Art of the Future has been working closely with the Association for Strategic Planning to heighten awareness of the importance of sustainability among an international community of practitioners. ASP is dedicated to advancing the profession and practice of strategic planning. Their Annual Conference on February 22-24, 2009 in San Diego is focused on sustainability as a strategic principle for organizational success. Art of the Future has been integrally involved in the design of this program, which includes multiple break out sessions, deep dive workshops, and presentations from CEO's like Neal Schmale of Sempra Energy and Jeff Dunn of Bolthouse Farms who are immersed in the day-to-day choices that turn sustainability into a reality rather than an abstract concept.

We are particularly pleased about the warm reception that Dr. Lisa Shaffer, executive director of University of California at San Diego's Environment and Sustainability Initiative, has extended to conference attendees as a Learning Journey to their campus. Lisa will lead a three hour tour of UCSD's broad range of sustainability initiatives. The University's Vice-Chancellor for Planning, Gary Matthews, will be joining us to discuss why the University has made such large investments in sustainability initiatives.

We invite everyone to join us in participating in this important conference.
If you think this might be of interest, click here for more information and registration.

Friday, December 12, 2008

Dave Lash on "Recessioneering"

Dave pointed out that the American and world economies remain in a very fragile state and the boundaries of the current recession have not yet been identified. "This is the end of the post-WWII economy. We are in a situation that is similar to that of a smoker who has finally had a heart attack: we are paying attention. We're in for a long, slow recovery. The good news is that the smaller you are, the better you are positioned to make the pivot to a successful strategy."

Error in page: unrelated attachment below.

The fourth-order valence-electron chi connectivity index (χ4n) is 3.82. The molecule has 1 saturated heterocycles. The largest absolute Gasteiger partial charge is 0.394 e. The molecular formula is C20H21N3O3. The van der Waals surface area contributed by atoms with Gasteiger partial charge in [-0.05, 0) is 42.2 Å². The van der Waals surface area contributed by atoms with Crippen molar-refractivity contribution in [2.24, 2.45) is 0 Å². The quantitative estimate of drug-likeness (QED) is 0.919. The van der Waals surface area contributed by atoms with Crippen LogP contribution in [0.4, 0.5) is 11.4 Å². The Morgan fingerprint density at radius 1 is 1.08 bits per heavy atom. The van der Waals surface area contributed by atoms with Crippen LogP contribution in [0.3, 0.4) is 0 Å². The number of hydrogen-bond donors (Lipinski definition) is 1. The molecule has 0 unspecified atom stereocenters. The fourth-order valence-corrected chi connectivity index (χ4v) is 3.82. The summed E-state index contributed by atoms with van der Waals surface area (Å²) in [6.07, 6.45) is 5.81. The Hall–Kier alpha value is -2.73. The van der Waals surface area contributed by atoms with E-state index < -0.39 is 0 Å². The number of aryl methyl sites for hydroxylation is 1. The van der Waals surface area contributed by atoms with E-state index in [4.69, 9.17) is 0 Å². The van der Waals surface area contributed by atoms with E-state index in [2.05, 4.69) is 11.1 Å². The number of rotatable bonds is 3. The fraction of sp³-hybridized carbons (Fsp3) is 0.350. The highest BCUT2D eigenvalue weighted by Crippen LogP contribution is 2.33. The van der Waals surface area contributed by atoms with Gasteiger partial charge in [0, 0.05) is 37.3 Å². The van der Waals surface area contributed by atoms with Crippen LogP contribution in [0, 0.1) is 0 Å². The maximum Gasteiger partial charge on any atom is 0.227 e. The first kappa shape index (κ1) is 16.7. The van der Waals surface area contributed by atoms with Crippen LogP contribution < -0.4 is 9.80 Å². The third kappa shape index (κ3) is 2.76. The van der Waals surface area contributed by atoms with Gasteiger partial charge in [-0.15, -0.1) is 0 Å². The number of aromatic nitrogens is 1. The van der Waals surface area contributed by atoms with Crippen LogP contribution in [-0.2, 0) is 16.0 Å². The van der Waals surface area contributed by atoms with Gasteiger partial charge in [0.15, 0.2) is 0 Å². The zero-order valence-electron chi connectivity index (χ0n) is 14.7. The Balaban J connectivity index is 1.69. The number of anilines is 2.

Dave laid out five recession strategies, differentiated by margins desired and organizational focus
  • Retrench, if you're a high margin firm that is used to being professionally managed
  • Prepare for hypercompetition, if you've got low margins and a managerial approach to your market
  • Merge, if you're an entrepreneur in a low margin marketplace
  • Pivot, if you're entrepreneurial and offer a value proposition that yields high margins
  • Liquidate, if none of the other options are viable
Drawing on the concept of looking for "pattern language," Dave cited some fascinating research shows about successful versus unsuccessful entrepreneurial action, demonstrating how much the amoeba can show us all about surviving and thriving:
  • Upstreaming, i.e., swimming toward turbulence, and all of the new opportunities, trends and technologies contained in it
  • Having a sensitive skin or membrane, i.e., exerting entrepreneurial authority and testing out new ideas, approaches and services at the margins of your efforts
  • Leveraging, i.e., maximizing the strategic advantages of your particular DNA , execute new ideas with adaptive enterprising, and burnishing your operational effectiveness.
A fuller development of these ideas can be found on one of Dave's websites, The Enterprise Project as a source of some of his thinking.